Purple Carrots: Nutrition Facts and Health Benefits
Did you know that before the 17th century, almost all cultivated carrots were deep purple, almost black, in color? Today, the purple carrot is making a comeback as health-conscious consumers are showing interest in this funky-looking heirloom vegetable. While purple carrots provide many of the same health benefits as orange carrots, they also offer some extraordinary nutritional benefits due to their high concentration of anthocyanins. For those who don't have a background in nutritional sciences, anthocyanins are flavonoid pigments that give many blue, purple, and black vegetables and berries their intense hues and strong health-boosting properties.
In this article, we first take a brief look at the history of the purple carrot and then provide an overview of the nutrition facts and health benefits of this humble superfood.
Cultivated Carrots Were Originally Purple, Almost Black
Most carrots were originally deep purple, almost black, with red and white varieties occasionally popping up. In fact, purple carrots were the dominating carrot variety until the 17th century when Dutch farmers developed the modern day orange carrot by crossing various cultivated and wild carrots.
Today, orange carrot cultivars – such as Adelaide, Scarlet Nantes, Danvers, Imperator, Flyaway, Infinity, Chantenay, and Navajo – are dominating the markets. However, in recent years, small-scale farmers growing organic carrots have also shown interest in heirloom varieties, including purple and black carrot cultivars. Here's a list of some of the most common purple and black carrot varieties:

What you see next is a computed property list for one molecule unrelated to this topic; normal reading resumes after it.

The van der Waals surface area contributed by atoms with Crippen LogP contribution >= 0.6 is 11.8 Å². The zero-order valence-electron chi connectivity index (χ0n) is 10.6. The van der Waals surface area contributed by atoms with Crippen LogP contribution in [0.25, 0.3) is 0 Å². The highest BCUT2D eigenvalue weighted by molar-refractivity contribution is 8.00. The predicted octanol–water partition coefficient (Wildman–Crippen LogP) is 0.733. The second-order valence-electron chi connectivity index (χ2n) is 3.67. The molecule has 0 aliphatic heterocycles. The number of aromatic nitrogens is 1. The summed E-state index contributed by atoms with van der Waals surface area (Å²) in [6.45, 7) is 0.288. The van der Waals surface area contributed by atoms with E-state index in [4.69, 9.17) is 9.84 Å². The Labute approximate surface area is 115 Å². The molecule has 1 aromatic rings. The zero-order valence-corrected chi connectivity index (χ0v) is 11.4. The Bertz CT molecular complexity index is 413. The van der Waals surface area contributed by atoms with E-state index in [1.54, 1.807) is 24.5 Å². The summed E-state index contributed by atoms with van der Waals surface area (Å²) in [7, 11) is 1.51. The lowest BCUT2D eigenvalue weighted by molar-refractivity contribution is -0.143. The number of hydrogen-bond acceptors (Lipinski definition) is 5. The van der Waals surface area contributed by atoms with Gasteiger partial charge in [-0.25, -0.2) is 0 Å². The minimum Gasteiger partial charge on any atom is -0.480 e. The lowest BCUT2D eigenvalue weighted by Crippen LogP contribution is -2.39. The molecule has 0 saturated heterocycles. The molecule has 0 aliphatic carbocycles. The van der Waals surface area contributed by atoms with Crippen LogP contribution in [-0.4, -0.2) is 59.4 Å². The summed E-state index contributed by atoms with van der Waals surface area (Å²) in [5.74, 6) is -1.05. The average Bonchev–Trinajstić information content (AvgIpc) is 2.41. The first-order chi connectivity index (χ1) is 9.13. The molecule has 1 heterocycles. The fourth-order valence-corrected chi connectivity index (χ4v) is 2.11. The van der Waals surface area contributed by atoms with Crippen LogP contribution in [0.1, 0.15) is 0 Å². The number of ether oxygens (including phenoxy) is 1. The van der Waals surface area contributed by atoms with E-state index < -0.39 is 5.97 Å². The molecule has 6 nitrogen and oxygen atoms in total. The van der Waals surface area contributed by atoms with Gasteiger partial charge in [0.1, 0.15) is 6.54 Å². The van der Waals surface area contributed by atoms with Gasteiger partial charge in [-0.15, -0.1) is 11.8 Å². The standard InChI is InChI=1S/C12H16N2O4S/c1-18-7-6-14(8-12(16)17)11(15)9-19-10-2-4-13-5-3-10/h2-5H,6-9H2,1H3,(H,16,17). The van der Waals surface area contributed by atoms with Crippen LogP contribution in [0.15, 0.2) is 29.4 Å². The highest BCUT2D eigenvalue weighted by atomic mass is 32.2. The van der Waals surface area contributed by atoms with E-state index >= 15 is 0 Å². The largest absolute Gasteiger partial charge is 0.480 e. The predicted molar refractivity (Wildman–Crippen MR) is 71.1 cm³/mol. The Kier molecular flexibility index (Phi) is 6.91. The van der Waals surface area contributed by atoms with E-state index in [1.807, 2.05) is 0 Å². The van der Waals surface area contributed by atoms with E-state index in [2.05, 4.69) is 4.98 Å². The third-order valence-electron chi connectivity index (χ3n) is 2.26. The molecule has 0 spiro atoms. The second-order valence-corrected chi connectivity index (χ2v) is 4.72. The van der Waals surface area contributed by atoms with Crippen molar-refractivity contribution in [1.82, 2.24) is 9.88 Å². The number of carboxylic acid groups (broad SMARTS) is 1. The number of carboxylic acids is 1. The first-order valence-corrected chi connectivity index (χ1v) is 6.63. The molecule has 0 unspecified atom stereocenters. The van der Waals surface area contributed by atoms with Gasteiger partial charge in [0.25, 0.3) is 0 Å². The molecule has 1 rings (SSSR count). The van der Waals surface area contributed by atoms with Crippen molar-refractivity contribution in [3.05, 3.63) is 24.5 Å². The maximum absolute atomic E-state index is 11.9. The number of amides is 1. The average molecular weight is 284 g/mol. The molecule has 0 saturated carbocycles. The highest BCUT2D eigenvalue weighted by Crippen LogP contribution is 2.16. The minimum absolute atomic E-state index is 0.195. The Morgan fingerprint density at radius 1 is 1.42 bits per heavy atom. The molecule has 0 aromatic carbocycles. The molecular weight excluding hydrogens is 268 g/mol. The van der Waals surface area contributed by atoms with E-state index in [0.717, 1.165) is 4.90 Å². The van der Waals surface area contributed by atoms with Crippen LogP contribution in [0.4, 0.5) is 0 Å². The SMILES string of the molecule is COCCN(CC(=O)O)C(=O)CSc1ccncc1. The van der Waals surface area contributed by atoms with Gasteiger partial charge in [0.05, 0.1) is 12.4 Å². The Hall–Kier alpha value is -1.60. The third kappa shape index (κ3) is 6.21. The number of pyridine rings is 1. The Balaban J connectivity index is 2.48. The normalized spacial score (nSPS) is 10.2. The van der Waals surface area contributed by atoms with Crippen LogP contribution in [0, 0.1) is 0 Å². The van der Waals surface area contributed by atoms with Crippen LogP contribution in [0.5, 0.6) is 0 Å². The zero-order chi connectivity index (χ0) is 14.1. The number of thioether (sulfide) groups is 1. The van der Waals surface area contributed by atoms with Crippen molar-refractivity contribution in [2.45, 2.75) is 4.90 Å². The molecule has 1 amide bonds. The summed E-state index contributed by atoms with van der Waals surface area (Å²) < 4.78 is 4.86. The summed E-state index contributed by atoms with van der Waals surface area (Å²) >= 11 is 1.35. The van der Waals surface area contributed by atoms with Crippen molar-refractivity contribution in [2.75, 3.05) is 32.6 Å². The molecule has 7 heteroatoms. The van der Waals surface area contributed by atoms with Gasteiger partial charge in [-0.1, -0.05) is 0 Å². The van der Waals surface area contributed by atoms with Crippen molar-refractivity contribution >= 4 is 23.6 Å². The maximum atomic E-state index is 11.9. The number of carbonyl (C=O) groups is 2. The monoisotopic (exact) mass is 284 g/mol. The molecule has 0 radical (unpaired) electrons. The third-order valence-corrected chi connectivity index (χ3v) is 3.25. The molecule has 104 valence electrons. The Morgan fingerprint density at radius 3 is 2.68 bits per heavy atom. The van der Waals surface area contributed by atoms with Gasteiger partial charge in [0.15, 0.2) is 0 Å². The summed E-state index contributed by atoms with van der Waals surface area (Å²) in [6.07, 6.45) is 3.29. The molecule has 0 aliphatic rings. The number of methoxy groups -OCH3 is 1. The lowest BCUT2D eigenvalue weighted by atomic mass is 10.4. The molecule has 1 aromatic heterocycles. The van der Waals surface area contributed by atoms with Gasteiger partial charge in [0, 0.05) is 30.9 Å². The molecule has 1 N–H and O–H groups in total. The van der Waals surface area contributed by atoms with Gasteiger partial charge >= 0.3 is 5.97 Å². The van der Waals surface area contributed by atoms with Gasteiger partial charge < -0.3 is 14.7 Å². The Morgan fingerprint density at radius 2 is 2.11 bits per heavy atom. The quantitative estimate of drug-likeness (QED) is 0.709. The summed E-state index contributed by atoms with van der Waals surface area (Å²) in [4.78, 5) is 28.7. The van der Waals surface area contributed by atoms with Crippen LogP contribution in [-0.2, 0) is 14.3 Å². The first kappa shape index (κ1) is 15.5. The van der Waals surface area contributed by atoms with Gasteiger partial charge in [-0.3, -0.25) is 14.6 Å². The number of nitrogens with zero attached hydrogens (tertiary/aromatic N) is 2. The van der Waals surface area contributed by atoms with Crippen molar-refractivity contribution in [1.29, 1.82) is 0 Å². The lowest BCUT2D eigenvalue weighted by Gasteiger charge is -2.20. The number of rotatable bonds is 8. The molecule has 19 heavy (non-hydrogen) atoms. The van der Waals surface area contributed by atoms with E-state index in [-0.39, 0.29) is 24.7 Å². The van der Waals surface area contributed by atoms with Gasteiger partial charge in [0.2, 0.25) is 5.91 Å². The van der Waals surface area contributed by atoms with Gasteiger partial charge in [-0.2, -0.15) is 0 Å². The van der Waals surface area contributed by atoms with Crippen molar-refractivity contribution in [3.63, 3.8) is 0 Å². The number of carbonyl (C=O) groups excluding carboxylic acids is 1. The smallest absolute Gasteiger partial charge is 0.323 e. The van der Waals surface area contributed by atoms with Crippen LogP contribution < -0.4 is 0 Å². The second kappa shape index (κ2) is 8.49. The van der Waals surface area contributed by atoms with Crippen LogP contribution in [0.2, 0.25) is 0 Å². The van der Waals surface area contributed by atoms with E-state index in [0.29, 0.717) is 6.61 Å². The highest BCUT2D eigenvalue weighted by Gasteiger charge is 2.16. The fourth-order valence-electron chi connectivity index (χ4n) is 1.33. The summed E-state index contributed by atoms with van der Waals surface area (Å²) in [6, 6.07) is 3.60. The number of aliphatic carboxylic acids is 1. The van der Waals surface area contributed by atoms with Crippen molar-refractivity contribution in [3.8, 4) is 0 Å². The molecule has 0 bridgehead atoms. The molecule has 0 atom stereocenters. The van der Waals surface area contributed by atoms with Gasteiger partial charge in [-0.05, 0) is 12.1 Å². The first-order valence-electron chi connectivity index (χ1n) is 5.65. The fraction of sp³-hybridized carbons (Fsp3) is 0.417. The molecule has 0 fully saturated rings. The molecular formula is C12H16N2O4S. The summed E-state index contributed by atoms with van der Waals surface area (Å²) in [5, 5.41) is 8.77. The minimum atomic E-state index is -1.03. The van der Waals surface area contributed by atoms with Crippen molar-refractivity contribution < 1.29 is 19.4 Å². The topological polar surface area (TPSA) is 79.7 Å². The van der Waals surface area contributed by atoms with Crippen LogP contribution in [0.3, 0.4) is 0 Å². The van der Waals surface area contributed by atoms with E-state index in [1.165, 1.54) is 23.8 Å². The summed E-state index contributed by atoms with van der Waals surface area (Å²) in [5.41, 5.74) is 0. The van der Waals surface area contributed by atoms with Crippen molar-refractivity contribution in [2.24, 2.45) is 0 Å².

- Purple Haze
- Purple Dragon
- Cosmic Purple
- Purple Dutch
Nutrition Facts for Purple Carrots (vs Orange and Yellow Cultivars)
All carrots are low in calories and rich in dietary fiber, vitamin K, vitamin C, potassium, and manganese. Furthermore, all carrots (except the white cultivars) are good sources of carotenoids. That said, there are some substantial nutritional differences between purple/black and orange/yellow carrots:
- Fact 1: Orange carrots contain the highest levels of total carotenoids, but also purple cultivars such as Purple Haze contain significant levels.
- Fact 2: In yellow and purple carrots, lutein represents almost half of the total carotenoids. By contrast, in orange carrots, beta-carotene is the dominating carotenoid (65%).
- Fact 3: Purple carrots contain higher amounts of phenolics (especially anthocyanins) and show higher antioxidant capacity than their orange and yellow counterparts.
The Extraordinary Health Benefits of Purple Carrots
While vitamin C and carotenoids, such as lutein, certainly contribute to some of the health benefits of the purple carrot, most of the health-protecting power of this newly rediscovered superfood can be attributed to anthocyanins. In laboratory studies, these plant pigments have been shown to exert extremely strong antioxidant effects (even stronger than vitamin E analogues). Considering the significant amounts of anthocyanins in purple carrots, it is not surprising that purple carrot varieties, such as Purple Haze, have been shown to have stronger antioxidant activity than their yellow and orange counterparts.